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This is the ultimate message of Homer’s two epics: Where family is found, life is found; where family is found, true beauty is found; where family is found, piety is found; where family is dissolved, only death and destruction follows…

The Trojan War, for our Homeric heroes, begins with marital infidelity and succumbing to temptation, but ends with marital fidelity and overcoming temptation. While the gods are ever present in the Iliad and Odyssey, I wish to examine the otherwise purely human aspect of Homer’s two great epics and how they relate to family, and the role of marital infidelity and fidelity as it relates to wholeness and life. After all, family is one of the great Homeric concerns.

The Iliad and Odyssey can be read as standalone works. However, the two great poems should be read together. Both works revolve around the Trojan War. Both stories are intimately tied together as one story, especially through the person of Odysseus who is a major character in the Iliad and the namesake of the Odyssey.

Pseudo-Apollodorus presented Odysseus’ hand in the origins of the Trojan War by fostering the compromise which would lead all of Greece to go to war against Troy. The suitors of Helen would swear an oath to support the eventual husband of Helen irrespective of who would become her husband. Thus, Odysseus’ legacy as a family man is continued well after Homer. And if Pseudo-Apollodorus’ chronology of Odysseus is to be accepted simply on literary grounds, Odysseus was considered to be a family man prior to the Trojan War.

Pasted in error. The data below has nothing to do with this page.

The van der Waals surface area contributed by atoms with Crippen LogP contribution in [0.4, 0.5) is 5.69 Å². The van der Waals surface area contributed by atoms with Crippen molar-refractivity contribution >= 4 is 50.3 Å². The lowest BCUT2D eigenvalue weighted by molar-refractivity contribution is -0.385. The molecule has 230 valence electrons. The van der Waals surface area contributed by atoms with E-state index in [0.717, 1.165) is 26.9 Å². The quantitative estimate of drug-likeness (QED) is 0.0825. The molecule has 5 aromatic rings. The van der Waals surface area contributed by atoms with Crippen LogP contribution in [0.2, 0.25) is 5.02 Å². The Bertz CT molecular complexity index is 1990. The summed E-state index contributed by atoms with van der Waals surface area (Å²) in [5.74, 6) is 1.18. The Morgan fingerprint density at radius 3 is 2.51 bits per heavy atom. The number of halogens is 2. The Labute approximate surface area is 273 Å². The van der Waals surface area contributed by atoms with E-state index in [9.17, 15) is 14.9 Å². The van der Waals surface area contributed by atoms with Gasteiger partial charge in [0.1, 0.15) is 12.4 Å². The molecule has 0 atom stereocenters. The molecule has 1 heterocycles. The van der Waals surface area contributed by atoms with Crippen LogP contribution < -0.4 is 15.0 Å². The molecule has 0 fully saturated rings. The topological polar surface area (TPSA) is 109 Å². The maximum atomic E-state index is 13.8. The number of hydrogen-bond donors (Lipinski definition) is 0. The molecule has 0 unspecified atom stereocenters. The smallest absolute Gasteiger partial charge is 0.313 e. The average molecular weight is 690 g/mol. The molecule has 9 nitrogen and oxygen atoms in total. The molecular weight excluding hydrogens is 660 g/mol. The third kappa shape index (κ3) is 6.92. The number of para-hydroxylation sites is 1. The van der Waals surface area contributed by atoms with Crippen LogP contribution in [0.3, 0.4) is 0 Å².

The place of family in finding the meaning of life is best reflected by the two heroes of the Iliad, Achilles and Hector. Achilles abandons his mother and out-of-wedlock son to win his immortality through the fame that will come in war. The sword decides all, and the idea that fulfillment in life can be found by the glory of conquest and war is all too well known to the ancient world. Nevertheless, Achilles was torn by his desire for the battle-cry and his weeping mother; he eventually sides in favor of the call of the battle-cry, but not without some consideration to his family.